Happy Holidays again, to you all! I hope everyone has caught up on their sleep deficit, relaxed and destressed with family and friends (or after coming home from family and friends as the case may be), and that you're ready for a fresh start.
It's hard to believe that 2009 is coming to a close tomorrow, so expect a New Years Resolution post from me tomorrow or Friday! For now, I want to talk about something that we all consider to be a negative: holiday weight gain.
It's no secret that we gain weight during the holidays--tis the season of overindulgence, after all. I've read various reports that, on average, an American gains anywhere between 5 and 7 pounds from Halloween to New Years. Yikes!
It's gotten me thinking. I thought about why, if we know it's coming, we find ourselves shaking our heads on Jan. 1, dusting off our running shorts and gym memberships, and vowing "this year will be different." But will it really be different?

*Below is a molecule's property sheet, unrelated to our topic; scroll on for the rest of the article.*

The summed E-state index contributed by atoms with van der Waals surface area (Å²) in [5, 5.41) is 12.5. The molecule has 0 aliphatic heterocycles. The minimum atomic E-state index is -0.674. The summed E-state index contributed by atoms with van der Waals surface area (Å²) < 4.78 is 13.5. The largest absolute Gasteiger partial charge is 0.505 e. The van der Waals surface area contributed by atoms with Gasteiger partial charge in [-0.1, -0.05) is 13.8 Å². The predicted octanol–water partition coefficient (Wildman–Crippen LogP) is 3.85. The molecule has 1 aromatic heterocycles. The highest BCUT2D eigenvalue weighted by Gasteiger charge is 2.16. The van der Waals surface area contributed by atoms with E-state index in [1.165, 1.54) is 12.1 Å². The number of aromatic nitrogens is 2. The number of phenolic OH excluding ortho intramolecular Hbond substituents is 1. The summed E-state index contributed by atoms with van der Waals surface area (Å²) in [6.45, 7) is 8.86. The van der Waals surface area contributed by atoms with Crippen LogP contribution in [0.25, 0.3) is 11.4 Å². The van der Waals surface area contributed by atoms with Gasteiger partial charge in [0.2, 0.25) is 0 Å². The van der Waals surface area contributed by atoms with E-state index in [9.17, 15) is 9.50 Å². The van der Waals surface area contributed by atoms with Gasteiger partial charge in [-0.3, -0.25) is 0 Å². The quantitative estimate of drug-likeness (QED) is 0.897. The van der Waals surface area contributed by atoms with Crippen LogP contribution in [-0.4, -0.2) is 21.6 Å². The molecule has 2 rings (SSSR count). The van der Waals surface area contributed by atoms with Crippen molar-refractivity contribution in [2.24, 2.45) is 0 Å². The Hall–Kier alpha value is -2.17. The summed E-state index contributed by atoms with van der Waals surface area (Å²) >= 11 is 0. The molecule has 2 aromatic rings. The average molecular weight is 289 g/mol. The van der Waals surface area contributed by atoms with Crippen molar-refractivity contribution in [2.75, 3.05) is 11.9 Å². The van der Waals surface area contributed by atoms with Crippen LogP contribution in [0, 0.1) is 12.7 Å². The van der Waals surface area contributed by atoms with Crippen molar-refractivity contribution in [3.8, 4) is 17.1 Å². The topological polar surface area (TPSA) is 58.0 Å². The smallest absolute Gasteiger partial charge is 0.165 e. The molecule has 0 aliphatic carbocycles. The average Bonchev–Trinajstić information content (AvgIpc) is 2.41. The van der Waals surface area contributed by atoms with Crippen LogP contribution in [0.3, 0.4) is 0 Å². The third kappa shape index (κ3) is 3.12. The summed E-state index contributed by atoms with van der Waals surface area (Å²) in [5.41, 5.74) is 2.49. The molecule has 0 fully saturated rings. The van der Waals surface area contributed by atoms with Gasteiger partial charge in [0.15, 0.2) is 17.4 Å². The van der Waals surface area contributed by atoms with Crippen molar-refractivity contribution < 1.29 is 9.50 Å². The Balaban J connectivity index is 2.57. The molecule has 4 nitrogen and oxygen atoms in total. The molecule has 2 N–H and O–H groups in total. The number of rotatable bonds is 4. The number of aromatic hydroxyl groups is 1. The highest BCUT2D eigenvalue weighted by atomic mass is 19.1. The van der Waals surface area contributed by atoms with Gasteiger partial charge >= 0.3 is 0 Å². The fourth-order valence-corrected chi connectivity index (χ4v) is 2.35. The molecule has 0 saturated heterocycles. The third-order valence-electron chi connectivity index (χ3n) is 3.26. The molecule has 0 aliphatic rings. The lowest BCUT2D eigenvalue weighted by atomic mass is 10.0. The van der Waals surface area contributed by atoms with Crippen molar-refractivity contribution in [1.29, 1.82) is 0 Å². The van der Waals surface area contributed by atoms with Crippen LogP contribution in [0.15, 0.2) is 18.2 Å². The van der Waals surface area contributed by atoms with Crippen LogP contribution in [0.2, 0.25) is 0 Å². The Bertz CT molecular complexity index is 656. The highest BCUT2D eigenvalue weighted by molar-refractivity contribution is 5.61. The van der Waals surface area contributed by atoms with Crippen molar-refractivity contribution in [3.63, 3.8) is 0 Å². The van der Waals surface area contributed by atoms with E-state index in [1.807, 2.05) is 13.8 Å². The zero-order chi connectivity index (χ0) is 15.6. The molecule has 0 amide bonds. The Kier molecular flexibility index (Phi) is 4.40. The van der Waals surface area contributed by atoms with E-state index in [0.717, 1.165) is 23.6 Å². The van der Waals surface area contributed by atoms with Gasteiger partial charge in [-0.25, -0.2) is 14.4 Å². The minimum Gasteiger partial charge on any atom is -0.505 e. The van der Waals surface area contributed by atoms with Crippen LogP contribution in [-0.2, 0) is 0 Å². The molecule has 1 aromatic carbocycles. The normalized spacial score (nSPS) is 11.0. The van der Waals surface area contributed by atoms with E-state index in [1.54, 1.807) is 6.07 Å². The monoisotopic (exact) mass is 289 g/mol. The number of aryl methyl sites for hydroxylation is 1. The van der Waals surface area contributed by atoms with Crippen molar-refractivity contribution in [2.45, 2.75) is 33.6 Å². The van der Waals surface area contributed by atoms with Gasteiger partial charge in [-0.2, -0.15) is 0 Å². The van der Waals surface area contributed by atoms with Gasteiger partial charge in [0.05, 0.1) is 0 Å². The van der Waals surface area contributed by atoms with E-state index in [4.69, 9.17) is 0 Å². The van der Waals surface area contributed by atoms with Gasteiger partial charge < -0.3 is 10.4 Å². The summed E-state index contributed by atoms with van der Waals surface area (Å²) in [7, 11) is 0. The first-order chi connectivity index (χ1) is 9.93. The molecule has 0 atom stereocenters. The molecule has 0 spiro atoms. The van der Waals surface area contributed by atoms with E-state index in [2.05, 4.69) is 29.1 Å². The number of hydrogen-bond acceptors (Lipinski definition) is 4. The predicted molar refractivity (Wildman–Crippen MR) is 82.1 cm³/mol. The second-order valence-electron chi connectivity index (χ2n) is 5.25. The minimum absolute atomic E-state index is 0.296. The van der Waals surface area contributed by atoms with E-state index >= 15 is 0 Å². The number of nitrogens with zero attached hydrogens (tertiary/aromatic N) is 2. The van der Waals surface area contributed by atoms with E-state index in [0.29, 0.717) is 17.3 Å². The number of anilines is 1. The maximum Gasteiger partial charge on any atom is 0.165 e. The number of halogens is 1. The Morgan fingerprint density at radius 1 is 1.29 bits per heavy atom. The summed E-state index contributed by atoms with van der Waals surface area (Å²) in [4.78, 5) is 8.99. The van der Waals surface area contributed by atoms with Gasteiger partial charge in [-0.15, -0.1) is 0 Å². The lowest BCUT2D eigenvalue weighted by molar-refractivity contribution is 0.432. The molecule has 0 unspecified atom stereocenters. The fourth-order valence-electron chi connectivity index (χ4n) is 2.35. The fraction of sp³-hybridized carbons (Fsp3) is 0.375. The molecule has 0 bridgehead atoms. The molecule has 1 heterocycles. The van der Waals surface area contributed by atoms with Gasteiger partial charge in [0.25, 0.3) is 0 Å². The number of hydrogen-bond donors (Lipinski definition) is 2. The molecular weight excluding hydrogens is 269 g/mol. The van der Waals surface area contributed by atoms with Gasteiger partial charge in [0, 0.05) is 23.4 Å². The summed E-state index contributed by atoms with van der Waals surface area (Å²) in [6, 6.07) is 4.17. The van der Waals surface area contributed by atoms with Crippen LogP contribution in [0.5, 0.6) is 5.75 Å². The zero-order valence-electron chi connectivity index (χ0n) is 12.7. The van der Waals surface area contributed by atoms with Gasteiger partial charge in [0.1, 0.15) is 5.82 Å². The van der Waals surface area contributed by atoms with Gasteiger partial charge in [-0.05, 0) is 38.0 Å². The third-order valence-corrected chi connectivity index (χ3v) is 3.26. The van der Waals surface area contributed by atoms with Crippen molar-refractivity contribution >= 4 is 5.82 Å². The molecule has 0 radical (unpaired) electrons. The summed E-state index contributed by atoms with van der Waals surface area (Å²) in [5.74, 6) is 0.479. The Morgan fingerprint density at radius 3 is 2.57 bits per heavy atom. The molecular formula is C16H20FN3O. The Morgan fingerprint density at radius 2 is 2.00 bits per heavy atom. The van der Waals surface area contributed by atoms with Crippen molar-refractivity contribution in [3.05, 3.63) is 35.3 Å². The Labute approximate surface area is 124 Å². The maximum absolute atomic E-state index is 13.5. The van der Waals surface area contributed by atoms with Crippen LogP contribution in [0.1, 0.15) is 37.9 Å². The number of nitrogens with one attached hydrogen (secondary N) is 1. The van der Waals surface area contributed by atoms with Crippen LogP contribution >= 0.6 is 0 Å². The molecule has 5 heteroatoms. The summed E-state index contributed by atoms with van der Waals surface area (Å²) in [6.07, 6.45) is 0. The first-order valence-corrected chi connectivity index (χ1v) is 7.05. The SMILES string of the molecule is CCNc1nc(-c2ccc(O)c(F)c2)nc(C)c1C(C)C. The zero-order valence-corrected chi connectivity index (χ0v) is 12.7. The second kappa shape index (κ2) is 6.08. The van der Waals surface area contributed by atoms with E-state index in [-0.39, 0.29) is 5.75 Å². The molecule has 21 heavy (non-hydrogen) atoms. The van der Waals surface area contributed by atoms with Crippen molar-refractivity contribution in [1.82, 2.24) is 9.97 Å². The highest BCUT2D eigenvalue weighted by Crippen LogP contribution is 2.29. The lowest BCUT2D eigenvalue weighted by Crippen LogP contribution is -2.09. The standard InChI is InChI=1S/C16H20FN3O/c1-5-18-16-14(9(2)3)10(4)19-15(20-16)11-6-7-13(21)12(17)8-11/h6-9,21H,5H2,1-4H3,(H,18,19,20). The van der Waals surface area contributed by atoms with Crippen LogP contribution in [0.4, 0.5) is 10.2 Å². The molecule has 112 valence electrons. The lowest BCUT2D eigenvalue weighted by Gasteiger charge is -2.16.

I'm having a hard time articulating what I mean, so allow me to use myself as an example.
Remember when I told you about the private blog that my dear friend and I are keeping to stay accountable? We recently had a conversation about sticktoitiveness (it's a word now, just keep reading) and what happens when you start to crumble.